While a brief introduction to nanowire lattices has been provided, above, more detailed information is available in a number of patent applications and issued patents. Additional information may be obtained from: Kuekes, et al., U.S. Pat. No. 6,314,019B1; Kuekes, et al., U.S. Pat. No. 6,256,767B1; Kuekes, et al., U.S. Pat. No. 6,128,214; and Snider, et al., U.S. patent application Ser. No. 10/233,232.
First, as shown in
Next, the three keys “001,” “011,” and “110” are encoded into the molecular-junction-nanowire crossbar.
Next, diodes are selectively configured in the right-hand microregion in order to direct current to value output nanowire signal lines and the valid-bit output nanowire signal line.
The selective configuration of nFETs and diodes essentially completes implementation of the associative array.
One detail remains, namely detection of current in the value and valid-bit output nanowire signal lines.
In one embodiment, the output nanowire signal lines are configured as larger, microscale signal lines overlapped by the nanoscale horizontal nanowires representing key/value pairs. In such an implementation, many hundreds or thousands of key-value pairs may overlap the relatively small number of microscale output signal lines, which can then be directly interconnected with microscale circuitry within an integrated device. In general, lookup of keys via the associative array implemented within a molecular-junction-nanowire crossbar is quite fast, and largely independent of a number of key/value pairs stored in the associative array. Molecular-junction-nanowire crossbars are quite defect and fault tolerant, and can be configured using a variety of different topologies. Molecular-junction-nanowire crossbar implementations of circuits consume very little power, and have extremely high densities. These extremely dense circuits can then be combined into extremely dense subsystems that include many additional electrical components, implemented within a set of CS lattices. Thus, rather than simply representing a miniaturization of existing associative array circuits, in isolation, the present invention provides for building associative arrays into complex subsystems having transistor densities equal to, or greater than, 1 billion transistors/cm2, or, in other words, having 1.0 giga-transistor/cm2 densities and greater transistor densities.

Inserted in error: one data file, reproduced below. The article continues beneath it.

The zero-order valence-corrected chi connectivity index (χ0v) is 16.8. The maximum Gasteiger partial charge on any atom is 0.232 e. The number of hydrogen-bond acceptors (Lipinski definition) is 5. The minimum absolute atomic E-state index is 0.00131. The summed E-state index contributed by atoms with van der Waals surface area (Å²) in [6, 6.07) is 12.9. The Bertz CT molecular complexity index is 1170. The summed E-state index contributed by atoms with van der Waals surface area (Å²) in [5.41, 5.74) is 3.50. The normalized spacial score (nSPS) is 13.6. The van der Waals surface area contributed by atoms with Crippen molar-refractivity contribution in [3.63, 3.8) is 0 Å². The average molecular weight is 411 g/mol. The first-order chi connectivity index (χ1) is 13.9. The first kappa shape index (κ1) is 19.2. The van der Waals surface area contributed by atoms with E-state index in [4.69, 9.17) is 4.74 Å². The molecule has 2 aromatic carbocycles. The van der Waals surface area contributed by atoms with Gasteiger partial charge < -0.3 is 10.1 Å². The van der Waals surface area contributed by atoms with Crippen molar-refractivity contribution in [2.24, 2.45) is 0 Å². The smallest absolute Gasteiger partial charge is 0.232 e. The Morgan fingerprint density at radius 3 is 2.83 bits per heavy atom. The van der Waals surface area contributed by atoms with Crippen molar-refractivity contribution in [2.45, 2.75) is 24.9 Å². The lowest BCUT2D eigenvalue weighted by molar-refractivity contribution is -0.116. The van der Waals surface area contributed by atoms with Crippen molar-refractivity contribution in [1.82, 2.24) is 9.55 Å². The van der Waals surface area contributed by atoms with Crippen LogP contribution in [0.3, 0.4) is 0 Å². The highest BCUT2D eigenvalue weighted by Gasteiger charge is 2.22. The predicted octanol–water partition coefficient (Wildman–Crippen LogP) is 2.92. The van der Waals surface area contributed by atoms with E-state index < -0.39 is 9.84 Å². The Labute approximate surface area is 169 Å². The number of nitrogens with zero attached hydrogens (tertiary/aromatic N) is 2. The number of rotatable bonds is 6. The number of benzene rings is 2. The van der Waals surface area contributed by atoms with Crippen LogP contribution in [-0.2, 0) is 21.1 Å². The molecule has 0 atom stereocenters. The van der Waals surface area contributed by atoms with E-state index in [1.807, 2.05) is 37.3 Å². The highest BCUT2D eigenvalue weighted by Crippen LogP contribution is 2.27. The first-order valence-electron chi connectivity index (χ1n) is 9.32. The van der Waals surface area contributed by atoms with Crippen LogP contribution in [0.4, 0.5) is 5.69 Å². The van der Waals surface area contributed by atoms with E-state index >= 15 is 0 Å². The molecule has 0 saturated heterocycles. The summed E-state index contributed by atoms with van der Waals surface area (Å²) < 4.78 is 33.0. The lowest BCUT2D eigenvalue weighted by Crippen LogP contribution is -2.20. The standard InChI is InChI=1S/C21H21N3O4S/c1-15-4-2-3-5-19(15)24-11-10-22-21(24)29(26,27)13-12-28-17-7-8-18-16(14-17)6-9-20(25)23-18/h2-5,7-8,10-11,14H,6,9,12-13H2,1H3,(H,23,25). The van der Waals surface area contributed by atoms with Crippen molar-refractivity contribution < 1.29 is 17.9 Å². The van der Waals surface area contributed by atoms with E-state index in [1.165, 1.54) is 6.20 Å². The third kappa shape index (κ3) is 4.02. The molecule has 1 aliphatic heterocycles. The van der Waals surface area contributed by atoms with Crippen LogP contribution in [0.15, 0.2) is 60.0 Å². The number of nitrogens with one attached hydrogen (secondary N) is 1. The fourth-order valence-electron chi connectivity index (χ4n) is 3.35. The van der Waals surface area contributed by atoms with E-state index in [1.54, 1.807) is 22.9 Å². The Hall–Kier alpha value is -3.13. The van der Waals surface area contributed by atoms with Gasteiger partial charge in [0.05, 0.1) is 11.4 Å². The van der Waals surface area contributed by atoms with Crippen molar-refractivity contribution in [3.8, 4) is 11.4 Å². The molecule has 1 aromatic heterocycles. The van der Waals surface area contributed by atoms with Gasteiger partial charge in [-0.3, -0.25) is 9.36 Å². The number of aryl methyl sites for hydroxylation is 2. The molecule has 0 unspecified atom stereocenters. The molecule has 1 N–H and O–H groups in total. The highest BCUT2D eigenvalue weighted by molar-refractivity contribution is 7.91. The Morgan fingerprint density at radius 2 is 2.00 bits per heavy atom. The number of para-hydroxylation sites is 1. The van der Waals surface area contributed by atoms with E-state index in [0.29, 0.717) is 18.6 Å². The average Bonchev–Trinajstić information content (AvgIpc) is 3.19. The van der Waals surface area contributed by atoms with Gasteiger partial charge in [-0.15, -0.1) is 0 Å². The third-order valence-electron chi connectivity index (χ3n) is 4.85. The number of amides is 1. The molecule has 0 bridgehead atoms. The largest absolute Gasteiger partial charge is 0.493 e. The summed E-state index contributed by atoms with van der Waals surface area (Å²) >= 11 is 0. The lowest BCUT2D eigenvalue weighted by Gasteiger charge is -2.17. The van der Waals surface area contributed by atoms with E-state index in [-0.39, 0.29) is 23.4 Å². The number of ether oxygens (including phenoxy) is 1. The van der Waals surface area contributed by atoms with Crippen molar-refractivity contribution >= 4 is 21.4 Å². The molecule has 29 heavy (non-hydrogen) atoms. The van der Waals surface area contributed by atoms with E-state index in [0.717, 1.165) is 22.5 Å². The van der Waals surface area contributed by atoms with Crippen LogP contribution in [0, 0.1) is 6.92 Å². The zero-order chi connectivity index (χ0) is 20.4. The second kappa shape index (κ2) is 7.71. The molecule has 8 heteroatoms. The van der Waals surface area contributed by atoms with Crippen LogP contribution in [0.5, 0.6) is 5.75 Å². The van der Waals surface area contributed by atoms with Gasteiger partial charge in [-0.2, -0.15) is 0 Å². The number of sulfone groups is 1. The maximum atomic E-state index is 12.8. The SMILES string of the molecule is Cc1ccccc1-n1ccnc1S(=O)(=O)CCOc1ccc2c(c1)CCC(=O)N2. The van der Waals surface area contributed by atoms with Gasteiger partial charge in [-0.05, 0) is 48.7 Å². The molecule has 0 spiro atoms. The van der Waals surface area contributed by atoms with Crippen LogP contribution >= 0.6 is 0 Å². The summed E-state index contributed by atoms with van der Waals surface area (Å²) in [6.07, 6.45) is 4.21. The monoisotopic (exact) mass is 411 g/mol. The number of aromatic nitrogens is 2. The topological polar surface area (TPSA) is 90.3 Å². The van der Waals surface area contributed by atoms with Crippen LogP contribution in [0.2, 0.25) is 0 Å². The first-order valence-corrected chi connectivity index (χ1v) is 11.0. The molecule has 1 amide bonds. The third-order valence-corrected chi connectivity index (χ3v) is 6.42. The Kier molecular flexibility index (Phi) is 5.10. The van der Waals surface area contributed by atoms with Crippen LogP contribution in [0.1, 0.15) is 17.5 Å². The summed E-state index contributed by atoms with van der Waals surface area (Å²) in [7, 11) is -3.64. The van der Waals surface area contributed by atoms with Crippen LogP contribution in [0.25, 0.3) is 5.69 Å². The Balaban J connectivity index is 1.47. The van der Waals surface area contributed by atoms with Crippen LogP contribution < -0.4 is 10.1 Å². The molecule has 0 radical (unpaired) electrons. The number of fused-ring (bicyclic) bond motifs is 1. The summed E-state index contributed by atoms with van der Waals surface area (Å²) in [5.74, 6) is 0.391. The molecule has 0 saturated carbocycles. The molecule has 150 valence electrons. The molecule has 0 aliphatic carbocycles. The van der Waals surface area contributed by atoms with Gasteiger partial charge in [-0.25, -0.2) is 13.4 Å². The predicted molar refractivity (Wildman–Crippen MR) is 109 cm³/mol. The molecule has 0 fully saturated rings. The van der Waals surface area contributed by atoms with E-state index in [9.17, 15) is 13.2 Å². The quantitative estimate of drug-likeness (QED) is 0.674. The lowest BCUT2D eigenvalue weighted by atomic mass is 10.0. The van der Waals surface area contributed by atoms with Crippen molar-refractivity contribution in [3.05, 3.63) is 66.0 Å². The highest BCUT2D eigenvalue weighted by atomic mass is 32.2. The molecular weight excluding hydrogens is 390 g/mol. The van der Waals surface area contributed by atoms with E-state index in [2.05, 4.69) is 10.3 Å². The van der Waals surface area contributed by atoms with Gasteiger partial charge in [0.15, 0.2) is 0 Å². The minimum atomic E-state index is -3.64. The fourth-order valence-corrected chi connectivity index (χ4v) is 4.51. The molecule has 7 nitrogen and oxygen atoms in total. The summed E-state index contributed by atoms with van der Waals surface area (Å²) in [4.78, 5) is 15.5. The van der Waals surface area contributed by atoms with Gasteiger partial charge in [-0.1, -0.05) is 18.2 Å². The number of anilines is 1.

Although the present invention has been described in terms of a particular embodiment, it is not intended that the invention be limited to this embodiment. Modifications within the spirit of the invention will be apparent to those skilled in the art. For example, an almost limitless number of different tilings and topologies can be employed to configure an almost limitless number of different associative arrays within a molecular-junction-nanowire crossbar. While the above-discussed implementation employs nFETs and diodes, associative arrays may be similarly constructed using pFETs and other simple, selectively configured lattice-point electrical components. For manufacturing efficiency and cost effectiveness, it is important that the chemical preparation of the transistor-containing and diode-containing microregions, including doping, be compatible, or identical, to avoid alignment problems and unnecessary multi-step procedures. Associative arrays of arbitrary size may be implemented using these techniques, for storing keys of arbitrary size and values of arbitrary size. Note also that, when reprogrammable nFETs, pFETs, and diodes are employed, an associative array may be repeatedly reconfigured to contain different, and different numbers of, key/value pairs.
The foregoing description, for purposes of explanation, used specific nomenclature to provide a thorough understanding of the invention. However, it will be apparent to one skilled in the art that the specific details are not required in order to practice the invention. The foregoing descriptions of specific embodiments of the present invention are presented for purpose of illustration and description. They are not intended to be exhaustive or to limit the invention to the precise forms disclosed. Obviously many modifications and variations are possible in view of the above teachings. The embodiments are shown and described in order to best explain the principles of the invention and its practical applications, to thereby enable others skilled in the art to best utilize the invention and various embodiments with various modifications as are suited to the particular use contemplated. It is intended that the scope of the invention be defined by the following claims and their equivalents.
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|U.S. Classification||365/49.18, 365/175, 365/177, 977/765, 365/151|
|International Classification||G11C13/02, G11C15/04, G11C15/00|
|Cooperative Classification||Y10S977/765, G11C13/0014, G11C13/02, G11C15/046, B82Y10/00, G11C2213/77, G11C15/00, G11C2213/81|
|European Classification||B82Y10/00, G11C13/00R5C, G11C13/02, G11C15/04N, G11C15/00|
|May 27, 2003||AS||Assignment|